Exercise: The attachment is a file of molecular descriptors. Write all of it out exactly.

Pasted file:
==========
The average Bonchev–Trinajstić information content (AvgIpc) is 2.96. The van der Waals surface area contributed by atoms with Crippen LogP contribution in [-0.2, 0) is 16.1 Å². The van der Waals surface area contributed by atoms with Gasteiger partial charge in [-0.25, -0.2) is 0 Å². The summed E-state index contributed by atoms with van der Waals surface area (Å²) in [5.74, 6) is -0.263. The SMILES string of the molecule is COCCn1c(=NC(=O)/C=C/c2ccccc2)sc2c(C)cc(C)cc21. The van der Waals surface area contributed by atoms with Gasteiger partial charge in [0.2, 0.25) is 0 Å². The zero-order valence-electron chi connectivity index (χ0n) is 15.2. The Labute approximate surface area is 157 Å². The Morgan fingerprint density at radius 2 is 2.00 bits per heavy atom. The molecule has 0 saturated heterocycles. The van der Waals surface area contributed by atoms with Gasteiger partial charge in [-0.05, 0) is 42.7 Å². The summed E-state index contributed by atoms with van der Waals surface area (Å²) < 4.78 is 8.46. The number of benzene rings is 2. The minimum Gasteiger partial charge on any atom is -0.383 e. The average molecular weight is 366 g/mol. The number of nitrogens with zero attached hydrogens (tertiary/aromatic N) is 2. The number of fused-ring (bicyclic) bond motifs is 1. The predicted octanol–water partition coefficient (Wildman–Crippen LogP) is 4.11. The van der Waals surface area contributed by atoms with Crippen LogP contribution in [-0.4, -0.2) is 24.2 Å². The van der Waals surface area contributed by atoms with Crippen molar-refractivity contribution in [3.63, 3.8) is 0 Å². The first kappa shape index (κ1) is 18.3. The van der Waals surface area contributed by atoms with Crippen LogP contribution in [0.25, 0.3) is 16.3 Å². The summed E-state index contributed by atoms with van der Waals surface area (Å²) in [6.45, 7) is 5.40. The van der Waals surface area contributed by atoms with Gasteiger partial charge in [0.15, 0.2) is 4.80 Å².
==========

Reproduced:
The average Bonchev–Trinajstić information content (AvgIpc) is 2.96. The van der Waals surface area contributed by atoms with Crippen LogP contribution in [-0.2, 0) is 16.1 Å². The van der Waals surface area contributed by atoms with Gasteiger partial charge in [-0.25, -0.2) is 0 Å². The summed E-state index contributed by atoms with van der Waals surface area (Å²) in [5.74, 6) is -0.263. The SMILES string of the molecule is COCCn1c(=NC(=O)/C=C/c2ccccc2)sc2c(C)cc(C)cc21. The van der Waals surface area contributed by atoms with Gasteiger partial charge in [0.2, 0.25) is 0 Å². The zero-order valence-electron chi connectivity index (χ0n) is 15.2. The Labute approximate surface area is 157 Å². The Morgan fingerprint density at radius 2 is 2.00 bits per heavy atom. The molecule has 0 saturated heterocycles. The van der Waals surface area contributed by atoms with Gasteiger partial charge in [-0.05, 0) is 42.7 Å². The summed E-state index contributed by atoms with van der Waals surface area (Å²) < 4.78 is 8.46. The number of benzene rings is 2. The minimum Gasteiger partial charge on any atom is -0.383 e. The average molecular weight is 366 g/mol. The number of nitrogens with zero attached hydrogens (tertiary/aromatic N) is 2. The number of fused-ring (bicyclic) bond motifs is 1. The predicted octanol–water partition coefficient (Wildman–Crippen LogP) is 4.11. The van der Waals surface area contributed by atoms with Crippen LogP contribution in [-0.4, -0.2) is 24.2 Å². The van der Waals surface area contributed by atoms with Crippen molar-refractivity contribution in [3.63, 3.8) is 0 Å². The first kappa shape index (κ1) is 18.3. The van der Waals surface area contributed by atoms with Crippen LogP contribution in [0.25, 0.3) is 16.3 Å². The summed E-state index contributed by atoms with van der Waals surface area (Å²) in [6.45, 7) is 5.40. The van der Waals surface area contributed by atoms with Gasteiger partial charge in [0.15, 0.2) is 4.80 Å².